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Resources To Know When Starting and Scaling a Boston-Based Startup

Updated: Jan 22

There is so much happening in the Boston startup scene - but where do you start if your new and figuring out you're footing on how to best start and scale your startup in the Greater Boston Area this year? Startup Boston partnered up with the City of Boston for an event on January 3rd, 2024, where we dove into exactly that! 


During this panel, we discussed what resources were available to founders in Boston, best options for recruiting top talent, and what the funding landscape was looking like for 2024. 


We heard from four incredible speakers during this event who know the Boston startup scene inside-and-out: 



We pulled together some of the highlights in this blog and you can always watch (or listen to!) the full recording directly below. 



Shari: What are the most effective ways for Boston visionary with new ideas to find development partners for design, software development or production? 

Ignacio: I’m going to start with a very different way to answer this question, which is what not to do. My vantage point here is more from technology and focusing on when you need to build technology and when you need to find developers - there are different ways to look at this from a nontechnical or technical perspective. 


From a nontechnical standpoint, I think what you need to avoid is to go right away and try to find a firm that is going to build your product, that might have a negative consequence down the road. Instead, I think the better way to do this is really focusing on finding your co-founder. 


If you’re a non-technical founder, find a technical founder and vice versa. And it could not necessarily be a co-founder, it could be an advisor - I think that’s another way to look at this and many times, undervalued. Find people that can advise you and can make the introductions and referrals for you that can help you in building that founding team, which is key for whatever you need to do. 


The same applies if you’re a technical person. I mean, that’s even more tricky because you’re a technical person so it’s easier to go and build, which is what we typically see. But take advantage and find those non technical people and start building your team, your company. 


Daniel: I agree with Ignacio, that starting from some of the first principles of building - sometimes people are really quick to immediately jump and build, but there are even things you have to do to really prove if there is a customer base for your idea out there. 

Before you build, think about if you have gone through the customer validation process to show that there's a willingness to pay for the product you’re building.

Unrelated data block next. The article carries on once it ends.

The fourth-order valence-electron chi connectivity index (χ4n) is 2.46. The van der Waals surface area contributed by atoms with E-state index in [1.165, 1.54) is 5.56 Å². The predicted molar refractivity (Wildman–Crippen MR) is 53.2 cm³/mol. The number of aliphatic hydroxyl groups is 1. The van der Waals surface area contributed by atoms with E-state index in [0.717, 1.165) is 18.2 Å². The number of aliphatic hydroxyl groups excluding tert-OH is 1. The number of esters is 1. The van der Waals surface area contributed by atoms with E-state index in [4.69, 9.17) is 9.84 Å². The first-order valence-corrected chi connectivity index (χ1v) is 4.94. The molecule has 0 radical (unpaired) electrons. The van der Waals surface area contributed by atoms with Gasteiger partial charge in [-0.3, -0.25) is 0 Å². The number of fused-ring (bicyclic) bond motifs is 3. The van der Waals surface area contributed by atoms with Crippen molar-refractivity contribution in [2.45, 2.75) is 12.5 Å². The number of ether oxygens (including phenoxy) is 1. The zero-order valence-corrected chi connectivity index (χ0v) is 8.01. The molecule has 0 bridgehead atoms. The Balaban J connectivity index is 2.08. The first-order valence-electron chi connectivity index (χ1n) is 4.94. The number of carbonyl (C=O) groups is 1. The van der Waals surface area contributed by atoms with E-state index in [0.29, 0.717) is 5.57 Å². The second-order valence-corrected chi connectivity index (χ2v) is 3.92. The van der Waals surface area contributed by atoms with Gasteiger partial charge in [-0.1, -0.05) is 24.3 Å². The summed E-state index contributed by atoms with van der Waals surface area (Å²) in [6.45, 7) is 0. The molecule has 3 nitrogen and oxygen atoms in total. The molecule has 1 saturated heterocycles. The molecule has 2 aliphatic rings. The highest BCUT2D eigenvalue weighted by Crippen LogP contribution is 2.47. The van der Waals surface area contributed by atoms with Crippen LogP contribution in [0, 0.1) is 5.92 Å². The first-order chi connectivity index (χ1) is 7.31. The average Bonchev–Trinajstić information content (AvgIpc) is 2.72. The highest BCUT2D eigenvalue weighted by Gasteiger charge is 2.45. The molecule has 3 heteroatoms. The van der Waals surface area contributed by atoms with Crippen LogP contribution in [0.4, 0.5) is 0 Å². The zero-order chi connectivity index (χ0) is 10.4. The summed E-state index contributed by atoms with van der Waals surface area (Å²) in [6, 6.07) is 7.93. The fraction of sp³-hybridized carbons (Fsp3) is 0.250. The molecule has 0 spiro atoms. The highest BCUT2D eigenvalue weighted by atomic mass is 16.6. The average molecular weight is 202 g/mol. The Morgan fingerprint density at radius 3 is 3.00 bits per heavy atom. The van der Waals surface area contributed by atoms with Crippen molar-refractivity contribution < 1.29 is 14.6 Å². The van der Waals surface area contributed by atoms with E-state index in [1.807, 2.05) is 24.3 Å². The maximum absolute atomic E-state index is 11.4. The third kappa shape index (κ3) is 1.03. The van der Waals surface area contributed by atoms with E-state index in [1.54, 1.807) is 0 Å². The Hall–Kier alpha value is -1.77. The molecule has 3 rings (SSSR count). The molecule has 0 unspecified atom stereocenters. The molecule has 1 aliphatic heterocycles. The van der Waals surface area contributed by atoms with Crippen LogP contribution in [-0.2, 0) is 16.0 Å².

Sometimes when I speak with founders and ask if they have a sense of the customer they want to sell to, they'll come back and say, I did a survey and 100 people responded and they all want this thing I want to build. And then I’ll ask, “who did you survey?” 


And they'll say, “oh, I sent it to my friends and then they sent it to their friends.” Well those friends may not necessarily be your customer. So it’s important to go through the validation process prior to building.  


And to Ignacio's point, before you go and spend all of the money and resources on a development team, you just wanna go and at least make sure you take a step back and figure if there’s a paying customer base out there before you go in this direction and put resources and time into building it out.  


Shari: People generally think Silicon Valley is the place for startups, especially in tech. What kind of startup community has Boston built over the years? 

Parker: Silicon Valley is super productive, right? But there are a lot of places in the world that are super productive and, you know, Boston is damn near #2 to San Francisco in producing tech companies - and there’s nothing wrong with that. 


You can look at SF and look backwards and say, “Why was that the case?” Well SF really nailed social and mobile. So you had companies like Meta and Uber that built huge, huge, huge masses of talent, and then that talent propagated around the ecosystem, and that resulted in lots of angel investment dollars, lots of people that wanna go start new companies, lots of people that saw a growth story, saw success. 


Those people saw how it's done, and then they wanna go do it on their own. And so you most importantly, had a culture. You had a culture of people that wanted to go build. They wanted to build fast. They wanted to build something scrappy. And so SF, I would say, won the social mobile war and that culture continues to propagate. 


But that's okay because Boston's won a bunch of other wars.


We have an incredible biotech ecosystem here with an incredible hardware ecosystem here. We have eight of the best universities in the world, right here in our backyard.